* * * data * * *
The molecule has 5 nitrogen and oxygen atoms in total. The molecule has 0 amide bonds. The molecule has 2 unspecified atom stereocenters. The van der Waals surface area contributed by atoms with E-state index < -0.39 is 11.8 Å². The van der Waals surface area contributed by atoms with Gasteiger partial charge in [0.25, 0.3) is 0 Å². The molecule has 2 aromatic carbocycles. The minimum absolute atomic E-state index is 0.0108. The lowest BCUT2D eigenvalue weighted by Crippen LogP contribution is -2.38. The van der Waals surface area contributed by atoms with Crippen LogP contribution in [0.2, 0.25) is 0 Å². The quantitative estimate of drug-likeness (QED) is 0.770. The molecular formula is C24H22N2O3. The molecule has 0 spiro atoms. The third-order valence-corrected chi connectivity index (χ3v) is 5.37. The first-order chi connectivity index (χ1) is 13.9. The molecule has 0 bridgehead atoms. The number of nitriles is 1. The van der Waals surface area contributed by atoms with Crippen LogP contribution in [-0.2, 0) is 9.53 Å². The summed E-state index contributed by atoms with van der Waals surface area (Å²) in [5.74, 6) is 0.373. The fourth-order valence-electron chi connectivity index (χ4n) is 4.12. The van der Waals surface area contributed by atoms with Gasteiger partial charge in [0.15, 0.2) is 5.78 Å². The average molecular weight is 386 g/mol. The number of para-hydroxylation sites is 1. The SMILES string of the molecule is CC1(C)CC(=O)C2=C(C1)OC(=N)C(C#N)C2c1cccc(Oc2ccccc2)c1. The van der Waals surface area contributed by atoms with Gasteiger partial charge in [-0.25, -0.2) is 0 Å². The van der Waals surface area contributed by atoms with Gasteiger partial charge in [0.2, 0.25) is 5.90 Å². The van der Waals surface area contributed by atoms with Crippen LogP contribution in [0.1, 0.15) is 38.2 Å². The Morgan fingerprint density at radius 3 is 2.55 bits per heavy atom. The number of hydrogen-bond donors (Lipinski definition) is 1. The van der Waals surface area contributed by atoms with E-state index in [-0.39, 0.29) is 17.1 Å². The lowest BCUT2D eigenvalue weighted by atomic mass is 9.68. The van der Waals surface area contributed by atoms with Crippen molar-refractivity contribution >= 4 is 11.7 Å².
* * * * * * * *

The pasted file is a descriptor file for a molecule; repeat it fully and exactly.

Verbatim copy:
The molecule has 5 nitrogen and oxygen atoms in total. The molecule has 0 amide bonds. The molecule has 2 unspecified atom stereocenters. The van der Waals surface area contributed by atoms with E-state index < -0.39 is 11.8 Å². The van der Waals surface area contributed by atoms with Gasteiger partial charge in [0.25, 0.3) is 0 Å². The molecule has 2 aromatic carbocycles. The minimum absolute atomic E-state index is 0.0108. The lowest BCUT2D eigenvalue weighted by Crippen LogP contribution is -2.38. The van der Waals surface area contributed by atoms with Crippen LogP contribution in [0.2, 0.25) is 0 Å². The quantitative estimate of drug-likeness (QED) is 0.770. The molecular formula is C24H22N2O3. The molecule has 0 spiro atoms. The third-order valence-corrected chi connectivity index (χ3v) is 5.37. The first-order chi connectivity index (χ1) is 13.9. The molecule has 0 bridgehead atoms. The number of nitriles is 1. The van der Waals surface area contributed by atoms with Crippen LogP contribution in [-0.2, 0) is 9.53 Å². The summed E-state index contributed by atoms with van der Waals surface area (Å²) in [5.74, 6) is 0.373. The fourth-order valence-electron chi connectivity index (χ4n) is 4.12. The van der Waals surface area contributed by atoms with Gasteiger partial charge in [0.15, 0.2) is 5.78 Å². The average molecular weight is 386 g/mol. The number of para-hydroxylation sites is 1. The SMILES string of the molecule is CC1(C)CC(=O)C2=C(C1)OC(=N)C(C#N)C2c1cccc(Oc2ccccc2)c1. The van der Waals surface area contributed by atoms with Gasteiger partial charge in [-0.25, -0.2) is 0 Å². The van der Waals surface area contributed by atoms with Gasteiger partial charge in [0.2, 0.25) is 5.90 Å². The van der Waals surface area contributed by atoms with Crippen LogP contribution in [0.1, 0.15) is 38.2 Å². The Morgan fingerprint density at radius 3 is 2.55 bits per heavy atom. The number of hydrogen-bond donors (Lipinski definition) is 1. The van der Waals surface area contributed by atoms with E-state index in [-0.39, 0.29) is 17.1 Å². The lowest BCUT2D eigenvalue weighted by atomic mass is 9.68. The van der Waals surface area contributed by atoms with Crippen molar-refractivity contribution >= 4 is 11.7 Å².